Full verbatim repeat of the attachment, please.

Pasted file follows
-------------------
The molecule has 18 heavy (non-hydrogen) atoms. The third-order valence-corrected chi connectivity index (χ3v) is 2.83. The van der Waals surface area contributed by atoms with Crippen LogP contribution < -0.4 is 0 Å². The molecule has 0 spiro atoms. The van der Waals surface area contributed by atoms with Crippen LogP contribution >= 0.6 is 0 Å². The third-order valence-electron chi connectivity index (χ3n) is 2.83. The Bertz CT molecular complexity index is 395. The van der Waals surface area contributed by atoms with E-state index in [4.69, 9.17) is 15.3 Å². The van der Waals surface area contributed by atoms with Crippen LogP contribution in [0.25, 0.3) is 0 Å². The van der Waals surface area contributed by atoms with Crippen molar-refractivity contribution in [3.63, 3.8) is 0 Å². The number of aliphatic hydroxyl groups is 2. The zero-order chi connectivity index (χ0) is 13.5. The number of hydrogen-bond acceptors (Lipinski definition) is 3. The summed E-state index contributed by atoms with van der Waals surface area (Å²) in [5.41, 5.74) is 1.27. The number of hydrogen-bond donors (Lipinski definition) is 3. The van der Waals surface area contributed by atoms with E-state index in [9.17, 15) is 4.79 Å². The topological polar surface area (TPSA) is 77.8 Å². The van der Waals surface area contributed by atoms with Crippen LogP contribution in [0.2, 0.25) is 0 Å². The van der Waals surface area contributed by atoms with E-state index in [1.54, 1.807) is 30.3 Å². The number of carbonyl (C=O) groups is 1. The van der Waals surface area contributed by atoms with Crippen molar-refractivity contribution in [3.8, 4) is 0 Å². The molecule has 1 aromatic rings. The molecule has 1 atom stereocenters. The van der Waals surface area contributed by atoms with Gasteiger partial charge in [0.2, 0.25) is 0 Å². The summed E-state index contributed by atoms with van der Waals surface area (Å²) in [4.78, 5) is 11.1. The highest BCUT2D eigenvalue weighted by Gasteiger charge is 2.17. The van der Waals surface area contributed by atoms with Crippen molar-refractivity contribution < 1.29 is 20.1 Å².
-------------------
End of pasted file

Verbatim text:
The molecule has 18 heavy (non-hydrogen) atoms. The third-order valence-corrected chi connectivity index (χ3v) is 2.83. The van der Waals surface area contributed by atoms with Crippen LogP contribution < -0.4 is 0 Å². The molecule has 0 spiro atoms. The van der Waals surface area contributed by atoms with Crippen LogP contribution >= 0.6 is 0 Å². The third-order valence-electron chi connectivity index (χ3n) is 2.83. The Bertz CT molecular complexity index is 395. The van der Waals surface area contributed by atoms with E-state index in [4.69, 9.17) is 15.3 Å². The van der Waals surface area contributed by atoms with Crippen LogP contribution in [0.25, 0.3) is 0 Å². The van der Waals surface area contributed by atoms with Crippen molar-refractivity contribution in [3.63, 3.8) is 0 Å². The number of aliphatic hydroxyl groups is 2. The zero-order chi connectivity index (χ0) is 13.5. The number of hydrogen-bond acceptors (Lipinski definition) is 3. The summed E-state index contributed by atoms with van der Waals surface area (Å²) in [5.41, 5.74) is 1.27. The number of hydrogen-bond donors (Lipinski definition) is 3. The van der Waals surface area contributed by atoms with E-state index in [9.17, 15) is 4.79 Å². The topological polar surface area (TPSA) is 77.8 Å². The van der Waals surface area contributed by atoms with Crippen LogP contribution in [0.2, 0.25) is 0 Å². The van der Waals surface area contributed by atoms with E-state index in [1.54, 1.807) is 30.3 Å². The number of carbonyl (C=O) groups is 1. The van der Waals surface area contributed by atoms with Crippen molar-refractivity contribution in [3.8, 4) is 0 Å². The molecule has 1 aromatic rings. The molecule has 1 atom stereocenters. The van der Waals surface area contributed by atoms with Gasteiger partial charge in [0.2, 0.25) is 0 Å². The summed E-state index contributed by atoms with van der Waals surface area (Å²) in [4.78, 5) is 11.1. The highest BCUT2D eigenvalue weighted by Gasteiger charge is 2.17. The van der Waals surface area contributed by atoms with Crippen molar-refractivity contribution < 1.29 is 20.1 Å².